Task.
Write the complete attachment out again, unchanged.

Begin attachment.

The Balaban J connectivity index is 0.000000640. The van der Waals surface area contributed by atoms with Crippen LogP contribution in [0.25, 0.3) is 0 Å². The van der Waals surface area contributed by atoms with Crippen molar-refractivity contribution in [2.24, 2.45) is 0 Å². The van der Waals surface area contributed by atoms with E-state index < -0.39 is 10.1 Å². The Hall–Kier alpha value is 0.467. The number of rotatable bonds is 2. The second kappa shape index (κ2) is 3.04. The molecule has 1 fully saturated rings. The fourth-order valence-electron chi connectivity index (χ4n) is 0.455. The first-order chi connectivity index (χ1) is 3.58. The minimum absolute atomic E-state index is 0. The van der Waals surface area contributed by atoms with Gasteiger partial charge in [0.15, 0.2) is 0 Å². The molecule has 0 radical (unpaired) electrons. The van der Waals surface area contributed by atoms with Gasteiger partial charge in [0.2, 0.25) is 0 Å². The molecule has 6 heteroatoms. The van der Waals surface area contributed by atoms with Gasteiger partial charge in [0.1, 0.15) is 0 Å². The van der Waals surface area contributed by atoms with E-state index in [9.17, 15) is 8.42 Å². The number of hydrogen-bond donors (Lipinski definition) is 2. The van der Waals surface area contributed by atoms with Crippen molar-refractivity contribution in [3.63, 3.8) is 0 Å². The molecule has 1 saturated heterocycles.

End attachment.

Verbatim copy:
The Balaban J connectivity index is 0.000000640. The van der Waals surface area contributed by atoms with Crippen LogP contribution in [0.25, 0.3) is 0 Å². The van der Waals surface area contributed by atoms with Crippen molar-refractivity contribution in [2.24, 2.45) is 0 Å². The van der Waals surface area contributed by atoms with E-state index < -0.39 is 10.1 Å². The Hall–Kier alpha value is 0.467. The number of rotatable bonds is 2. The second kappa shape index (κ2) is 3.04. The molecule has 1 fully saturated rings. The fourth-order valence-electron chi connectivity index (χ4n) is 0.455. The first-order chi connectivity index (χ1) is 3.58. The minimum absolute atomic E-state index is 0. The van der Waals surface area contributed by atoms with Gasteiger partial charge in [0.15, 0.2) is 0 Å². The molecule has 0 radical (unpaired) electrons. The van der Waals surface area contributed by atoms with Gasteiger partial charge in [0.2, 0.25) is 0 Å². The molecule has 6 heteroatoms. The van der Waals surface area contributed by atoms with Gasteiger partial charge in [0.1, 0.15) is 0 Å². The van der Waals surface area contributed by atoms with E-state index in [9.17, 15) is 8.42 Å². The number of hydrogen-bond donors (Lipinski definition) is 2. The van der Waals surface area contributed by atoms with Crippen molar-refractivity contribution in [3.63, 3.8) is 0 Å². The molecule has 1 saturated heterocycles.